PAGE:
In the first chapter of The Epic of Gilgamesh, what does the city of Uruk look like?  city of uruk

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MaudlinStreet eNotes educator| Certified Educator

The city of Uruk is held as the shining example of civilization in the world. From the 2006 translation by Stephen Mitchell:

See how its ramparts gleam like copper in the sun./ Climb the stone staircase more ancient than the mind can imagine,/ approach the Eanna Temple, sacred to Ishtar,/ a temple that no king has equaled in size or beauty,/ walk on the wall of Uruk, follow its course/ around the city, inspect its mighty foundations,/ examine its brickwork, how masterfully it is built,/ observe the land it encloses: the palm trees, the gardens,/ the orchards, the glorious palaces and temples, the shops/ and marketplaces, the houses, the public squares.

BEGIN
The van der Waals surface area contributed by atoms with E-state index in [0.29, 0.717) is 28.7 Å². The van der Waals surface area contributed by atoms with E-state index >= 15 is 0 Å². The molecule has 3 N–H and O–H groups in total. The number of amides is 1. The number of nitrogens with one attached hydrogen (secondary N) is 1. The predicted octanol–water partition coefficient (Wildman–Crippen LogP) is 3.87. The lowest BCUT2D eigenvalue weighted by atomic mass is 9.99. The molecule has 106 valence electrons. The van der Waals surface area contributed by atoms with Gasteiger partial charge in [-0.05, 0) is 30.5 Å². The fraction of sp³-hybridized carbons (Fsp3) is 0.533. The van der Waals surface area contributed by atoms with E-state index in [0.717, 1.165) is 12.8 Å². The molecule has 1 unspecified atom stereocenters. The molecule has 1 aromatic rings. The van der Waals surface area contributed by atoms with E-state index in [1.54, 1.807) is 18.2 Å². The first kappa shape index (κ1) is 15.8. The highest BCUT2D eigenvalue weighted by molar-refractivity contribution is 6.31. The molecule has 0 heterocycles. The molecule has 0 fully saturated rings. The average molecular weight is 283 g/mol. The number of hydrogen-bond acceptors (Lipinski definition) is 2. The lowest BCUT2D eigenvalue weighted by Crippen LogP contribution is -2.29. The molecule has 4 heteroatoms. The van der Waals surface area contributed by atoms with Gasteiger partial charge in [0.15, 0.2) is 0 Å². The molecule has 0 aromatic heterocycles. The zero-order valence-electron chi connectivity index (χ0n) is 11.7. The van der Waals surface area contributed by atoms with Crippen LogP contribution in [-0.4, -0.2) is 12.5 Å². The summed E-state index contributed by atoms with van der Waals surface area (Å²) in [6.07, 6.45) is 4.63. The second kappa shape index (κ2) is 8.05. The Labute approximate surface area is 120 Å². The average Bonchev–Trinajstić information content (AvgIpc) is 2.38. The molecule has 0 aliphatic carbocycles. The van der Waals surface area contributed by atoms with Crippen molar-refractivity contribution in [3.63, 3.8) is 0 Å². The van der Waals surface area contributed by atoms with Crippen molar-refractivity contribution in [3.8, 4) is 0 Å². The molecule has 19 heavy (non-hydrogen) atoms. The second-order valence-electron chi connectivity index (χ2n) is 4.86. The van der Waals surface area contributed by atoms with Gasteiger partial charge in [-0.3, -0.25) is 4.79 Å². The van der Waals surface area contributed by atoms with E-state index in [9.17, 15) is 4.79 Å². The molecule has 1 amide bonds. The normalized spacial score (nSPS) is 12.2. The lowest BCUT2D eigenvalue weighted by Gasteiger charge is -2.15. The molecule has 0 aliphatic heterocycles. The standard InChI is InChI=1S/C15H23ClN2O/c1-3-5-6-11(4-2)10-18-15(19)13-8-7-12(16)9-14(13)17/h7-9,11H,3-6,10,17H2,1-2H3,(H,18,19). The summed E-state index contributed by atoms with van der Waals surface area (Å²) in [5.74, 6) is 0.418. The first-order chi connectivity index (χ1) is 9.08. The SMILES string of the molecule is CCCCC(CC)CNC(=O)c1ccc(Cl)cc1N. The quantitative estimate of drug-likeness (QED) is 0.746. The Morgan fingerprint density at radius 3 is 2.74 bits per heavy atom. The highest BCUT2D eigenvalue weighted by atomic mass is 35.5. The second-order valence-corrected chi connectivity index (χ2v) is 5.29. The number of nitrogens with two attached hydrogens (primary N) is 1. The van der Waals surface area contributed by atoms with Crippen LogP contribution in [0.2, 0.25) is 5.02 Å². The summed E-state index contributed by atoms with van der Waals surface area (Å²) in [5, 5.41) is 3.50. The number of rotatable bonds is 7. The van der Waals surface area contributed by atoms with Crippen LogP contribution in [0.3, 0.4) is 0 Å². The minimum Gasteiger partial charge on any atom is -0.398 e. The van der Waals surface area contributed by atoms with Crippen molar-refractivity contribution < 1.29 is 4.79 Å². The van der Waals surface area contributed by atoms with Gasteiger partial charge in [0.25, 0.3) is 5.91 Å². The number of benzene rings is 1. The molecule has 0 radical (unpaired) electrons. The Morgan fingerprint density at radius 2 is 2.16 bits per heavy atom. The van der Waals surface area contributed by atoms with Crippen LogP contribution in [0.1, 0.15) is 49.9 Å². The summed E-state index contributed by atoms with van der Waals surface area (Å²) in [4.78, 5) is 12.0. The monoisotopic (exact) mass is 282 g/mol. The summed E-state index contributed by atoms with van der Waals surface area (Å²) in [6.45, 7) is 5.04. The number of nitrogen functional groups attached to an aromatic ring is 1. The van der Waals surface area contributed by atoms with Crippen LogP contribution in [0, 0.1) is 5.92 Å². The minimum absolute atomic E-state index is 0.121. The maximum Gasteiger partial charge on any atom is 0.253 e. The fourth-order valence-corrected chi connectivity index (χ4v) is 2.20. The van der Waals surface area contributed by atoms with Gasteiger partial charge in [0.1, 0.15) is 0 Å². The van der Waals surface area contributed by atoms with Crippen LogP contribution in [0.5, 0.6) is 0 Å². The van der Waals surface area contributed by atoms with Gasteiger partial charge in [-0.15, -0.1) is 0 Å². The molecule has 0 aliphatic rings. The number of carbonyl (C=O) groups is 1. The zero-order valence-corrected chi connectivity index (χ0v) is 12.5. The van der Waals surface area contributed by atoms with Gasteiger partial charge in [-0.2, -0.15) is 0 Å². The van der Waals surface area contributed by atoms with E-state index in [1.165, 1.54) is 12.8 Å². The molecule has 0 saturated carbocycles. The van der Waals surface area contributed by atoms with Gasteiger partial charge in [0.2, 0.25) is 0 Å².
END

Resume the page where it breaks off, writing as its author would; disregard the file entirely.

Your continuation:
Thus, in every aspect, the city stands as the ultimate mark of society. From its walls, to its crops, to the homes & the shops, it reflects beauty and strength. However, this physical appearance contrasts with the reality of life within the city: the people are suffering under the tyranny of Gilgamesh. He is brutal in many ways, sending men off to endless wars & forcing them to participate in games of endurance which leave them tired & wasted. He also forces each new bride to sleep with him on the wedding night, claiming it his right as king. So, the outward appearance of the city does not accurately reflect the truth of life within its walls.